He could feel her standing behind him. Don't touch me, he thought.
"I take my cooking seriously," she said, "even when it is just tins. What makes you angry?"
You drinking beer, Emmanuel being a wanker, my life. Using the tongs, he moved a knob of coal an inch to the right, an inch to the left.
"If I promise to be quiet will you come back and keep me company?"
She walked away, not waiting for an answer, and he thought of all the tiny motions, the vertebrae sliding against each other, the hip joints swiveling in their sockets, the tarsals and metatarsals flexing and straightening, that make up departure. Yet the most essential motion, the one that couldn't be named or diagrammed, was what spilled a mood into a room. How he knew, with absolute certainty, that she wasn't taking his answer for granted, in either direction, but leaving him alone to figure it out.
Follow, said the fire, and he did.
As he sat back down at the kitchen table, she was peering into the oven. "Is there a reason," she said, directing her words to the lasagna, "for upstairs to be plunged in Stygian gloom?"
He told her about the five lightbulbs of the day before.
"Interesting." She closed the oven door and turned to face him. "I'm usually all right with appliances, but I can't wear a watch for more than a few days before it goes haywire. It's happened four times now."
"Why?" he said, fascinated.
She moved her shoulders up and down. "Who knows? The watchmaker I went to had some mad theory about personal electricity."
They ate off a card table in front of the fire in the freshly papered room. In the light of the candles the ladder cast a hangman's shadow and the pile of furniture loomed. They talked about computers, and whether a person could ever really disappear, and if life was better in Papua, New Guinea. She told a story about her grandfather, who had fought in the First World War and come home to start a railway. As she finished, the phone began to ring in the kitchen and upstairs. They both sat silently until it stopped. At last she spoke about herself but almost, Zeke noticed, as if she were talking about another person. Well, that was something he understood. He often felt as if the events in his life, the things people claimed he'd said and done, were really part of a stranger's story.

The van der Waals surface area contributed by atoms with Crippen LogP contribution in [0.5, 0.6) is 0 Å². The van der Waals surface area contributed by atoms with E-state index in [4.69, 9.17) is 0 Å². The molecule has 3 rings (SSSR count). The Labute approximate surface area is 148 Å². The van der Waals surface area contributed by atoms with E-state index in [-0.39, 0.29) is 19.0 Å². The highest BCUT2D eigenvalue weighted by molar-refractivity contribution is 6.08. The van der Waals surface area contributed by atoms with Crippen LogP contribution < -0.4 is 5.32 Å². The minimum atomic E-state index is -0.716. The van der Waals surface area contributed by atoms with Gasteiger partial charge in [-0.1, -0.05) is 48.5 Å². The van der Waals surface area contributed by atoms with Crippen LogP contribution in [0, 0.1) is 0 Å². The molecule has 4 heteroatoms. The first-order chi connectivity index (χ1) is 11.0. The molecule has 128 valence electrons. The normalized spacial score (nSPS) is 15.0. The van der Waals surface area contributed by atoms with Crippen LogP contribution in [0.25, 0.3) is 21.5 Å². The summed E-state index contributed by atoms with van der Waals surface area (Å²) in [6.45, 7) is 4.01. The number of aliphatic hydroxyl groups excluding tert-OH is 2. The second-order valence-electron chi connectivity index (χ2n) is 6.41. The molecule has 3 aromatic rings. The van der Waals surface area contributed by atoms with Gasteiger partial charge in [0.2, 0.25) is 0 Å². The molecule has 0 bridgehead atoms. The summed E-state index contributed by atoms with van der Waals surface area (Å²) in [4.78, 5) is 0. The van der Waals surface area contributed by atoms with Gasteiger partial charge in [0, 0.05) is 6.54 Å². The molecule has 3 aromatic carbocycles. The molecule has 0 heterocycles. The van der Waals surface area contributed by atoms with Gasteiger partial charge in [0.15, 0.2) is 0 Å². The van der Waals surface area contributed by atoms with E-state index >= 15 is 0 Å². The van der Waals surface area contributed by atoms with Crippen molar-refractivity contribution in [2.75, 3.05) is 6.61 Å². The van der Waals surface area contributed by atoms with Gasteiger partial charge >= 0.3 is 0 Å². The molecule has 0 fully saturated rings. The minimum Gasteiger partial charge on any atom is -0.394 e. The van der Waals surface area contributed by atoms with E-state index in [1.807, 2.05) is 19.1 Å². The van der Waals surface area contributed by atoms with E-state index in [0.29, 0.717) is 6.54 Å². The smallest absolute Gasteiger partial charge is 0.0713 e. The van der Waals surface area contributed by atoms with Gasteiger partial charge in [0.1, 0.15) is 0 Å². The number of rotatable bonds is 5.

"Once, years ago, I had a friend called Marian. She was the opposite of me: tiny, ferocious, funny, incredibly well-organized. We shared an office at my first real job, and four or five nights a week after work we'd go out for a drink. We couldn't get enough of each other's company."
But when she'd been promoted and Marian hadn't their friendship had dwindled. "She would phone and write, but I was always too busy to get together. We'd meet every two or three months. Then one night she phoned around eleven. She said she had the flu. She kept talking about a cat she'd had as a child. I'm worried about Pushkin,' she kept saying. I'm worried I forgot to feed him.' I promised to come round first thing in the morning. When I got there at nine-thirty, the ambulance was already parked outside."
He watched her lips, her eyes, her cheeks, the muscles of her throat and forehead, and fewer and fewer of her words reached him. But when her story was done, the candles guttering, the fire dying, her face wore an expression he understood. He reached across the table and took her hand in his. "You did what you could. You don't expect people to die of the flu, not young healthy people." As he squeezed her palm against his own, her face changed, the light in her eyes leaping and fading. Had he been too bold? No, the candles were the culprits. Together they snuffed the flames.
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